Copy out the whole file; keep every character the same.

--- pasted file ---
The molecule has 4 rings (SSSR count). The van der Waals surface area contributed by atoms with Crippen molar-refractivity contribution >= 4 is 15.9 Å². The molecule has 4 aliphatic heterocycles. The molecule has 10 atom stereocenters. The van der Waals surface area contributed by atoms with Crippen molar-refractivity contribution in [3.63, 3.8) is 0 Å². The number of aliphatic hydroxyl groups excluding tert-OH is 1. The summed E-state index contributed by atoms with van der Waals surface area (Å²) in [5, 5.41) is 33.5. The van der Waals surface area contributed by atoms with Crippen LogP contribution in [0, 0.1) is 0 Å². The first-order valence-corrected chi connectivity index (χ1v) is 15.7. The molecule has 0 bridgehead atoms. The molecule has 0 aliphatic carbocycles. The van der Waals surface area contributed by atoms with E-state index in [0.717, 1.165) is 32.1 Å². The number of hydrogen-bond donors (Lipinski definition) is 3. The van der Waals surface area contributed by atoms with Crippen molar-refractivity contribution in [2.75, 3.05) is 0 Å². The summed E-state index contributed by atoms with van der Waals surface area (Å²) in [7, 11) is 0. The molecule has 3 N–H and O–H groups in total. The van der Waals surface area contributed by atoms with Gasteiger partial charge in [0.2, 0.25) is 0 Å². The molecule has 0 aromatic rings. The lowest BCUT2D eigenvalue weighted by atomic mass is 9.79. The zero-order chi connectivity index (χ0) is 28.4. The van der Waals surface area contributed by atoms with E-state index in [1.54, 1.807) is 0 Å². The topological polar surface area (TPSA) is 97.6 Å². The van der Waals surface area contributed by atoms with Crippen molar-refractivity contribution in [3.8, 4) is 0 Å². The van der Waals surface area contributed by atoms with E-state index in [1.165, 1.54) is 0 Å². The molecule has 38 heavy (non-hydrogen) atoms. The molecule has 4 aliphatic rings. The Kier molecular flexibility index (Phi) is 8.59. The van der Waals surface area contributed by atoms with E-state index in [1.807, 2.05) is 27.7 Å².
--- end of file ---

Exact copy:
The molecule has 4 rings (SSSR count). The van der Waals surface area contributed by atoms with Crippen molar-refractivity contribution >= 4 is 15.9 Å². The molecule has 4 aliphatic heterocycles. The molecule has 10 atom stereocenters. The van der Waals surface area contributed by atoms with Crippen molar-refractivity contribution in [3.63, 3.8) is 0 Å². The number of aliphatic hydroxyl groups excluding tert-OH is 1. The summed E-state index contributed by atoms with van der Waals surface area (Å²) in [5, 5.41) is 33.5. The van der Waals surface area contributed by atoms with Crippen LogP contribution in [0, 0.1) is 0 Å². The first-order valence-corrected chi connectivity index (χ1v) is 15.7. The molecule has 0 bridgehead atoms. The molecule has 0 aliphatic carbocycles. The van der Waals surface area contributed by atoms with E-state index in [0.717, 1.165) is 32.1 Å². The number of hydrogen-bond donors (Lipinski definition) is 3. The van der Waals surface area contributed by atoms with Crippen molar-refractivity contribution in [2.75, 3.05) is 0 Å². The summed E-state index contributed by atoms with van der Waals surface area (Å²) in [7, 11) is 0. The molecule has 3 N–H and O–H groups in total. The van der Waals surface area contributed by atoms with Gasteiger partial charge in [0.2, 0.25) is 0 Å². The molecule has 0 aromatic rings. The lowest BCUT2D eigenvalue weighted by atomic mass is 9.79. The zero-order chi connectivity index (χ0) is 28.4. The van der Waals surface area contributed by atoms with E-state index in [1.54, 1.807) is 0 Å². The topological polar surface area (TPSA) is 97.6 Å². The van der Waals surface area contributed by atoms with Crippen molar-refractivity contribution in [3.8, 4) is 0 Å². The van der Waals surface area contributed by atoms with E-state index in [1.165, 1.54) is 0 Å². The molecule has 38 heavy (non-hydrogen) atoms. The molecule has 4 aliphatic rings. The Kier molecular flexibility index (Phi) is 8.59. The van der Waals surface area contributed by atoms with E-state index in [1.807, 2.05) is 27.7 Å².